Home Secretary Amber Rudd has warned that President Trump's "divisive" travel ban could provide a "propaganda opportunity" for Isis. She added that the UK would continue to focus on challenging home-grown radicalisation instead of imposing restrictions on foreigners.
Yvette Cooper, chair of the Home Affairs Select Committee, was quizzing Rudd about her reactions to Trump's decision to block citizens from seven predominantly Muslim countries from entering the US for 90 days.
Rudd said: "Daesh [Isis] will use any opportunity they can to make difficulties to create the environment that they want to radicalise people, to bring them over to their side. So it is a propaganda opportunity for them."
Cooper also referred to online jihadist propaganda which reportedly referred to Trump's executive order as a "blessed ban" and al-Qaeda leader Anwar-al-Awlaki's ambition to make the West "turn against its Muslim citizens".
Rudd said that intelligence services were continuing to monitor social media and removing propaganda where necessary.
She said: "I would observe that the difficulties to the UK for terrorism are not caused by people largely coming from the countries that the US has named but from people becoming radicalised here. So I would urge our efforts to continue to be focused on challenging radicalisation here in the UK."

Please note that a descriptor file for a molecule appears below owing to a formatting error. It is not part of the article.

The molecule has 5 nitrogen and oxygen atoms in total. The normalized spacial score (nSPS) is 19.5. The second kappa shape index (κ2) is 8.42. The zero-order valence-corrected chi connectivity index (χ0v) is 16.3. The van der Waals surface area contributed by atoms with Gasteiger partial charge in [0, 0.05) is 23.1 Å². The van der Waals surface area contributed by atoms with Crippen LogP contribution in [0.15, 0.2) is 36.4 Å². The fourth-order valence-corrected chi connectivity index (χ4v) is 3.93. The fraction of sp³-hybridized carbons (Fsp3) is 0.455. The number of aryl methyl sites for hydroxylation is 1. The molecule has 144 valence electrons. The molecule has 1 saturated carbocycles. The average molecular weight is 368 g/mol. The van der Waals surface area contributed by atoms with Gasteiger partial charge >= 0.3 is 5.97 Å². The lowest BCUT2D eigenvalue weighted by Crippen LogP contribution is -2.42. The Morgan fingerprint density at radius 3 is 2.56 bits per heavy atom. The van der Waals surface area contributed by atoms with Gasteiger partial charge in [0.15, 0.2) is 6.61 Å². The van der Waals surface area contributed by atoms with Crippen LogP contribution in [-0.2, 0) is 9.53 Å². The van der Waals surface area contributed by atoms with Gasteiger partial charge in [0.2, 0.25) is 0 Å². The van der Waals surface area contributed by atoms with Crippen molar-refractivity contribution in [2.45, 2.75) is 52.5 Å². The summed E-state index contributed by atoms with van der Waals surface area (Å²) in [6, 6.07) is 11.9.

Chuka Umunna then challenged Rudd on the government's decision to roll out the red carpet for a Trump state visit later in the year. The Home Secretary defended the government's steadfastness in the face of widespread protests against the planned trip, including an online petition that has garnered more than 1.5m signatures.
She said: "I think that we can hold two things in our head which is to say to the President of the US that we find this policy divisive and wrong and still to respect the President of the United States and want to engage with him in the way we always engage with world leaders in a way that advances the UK's interest."
The Home Secretary was answering questions from the Home Affairs Select Committee on the implications of the UK's exit from the European Union.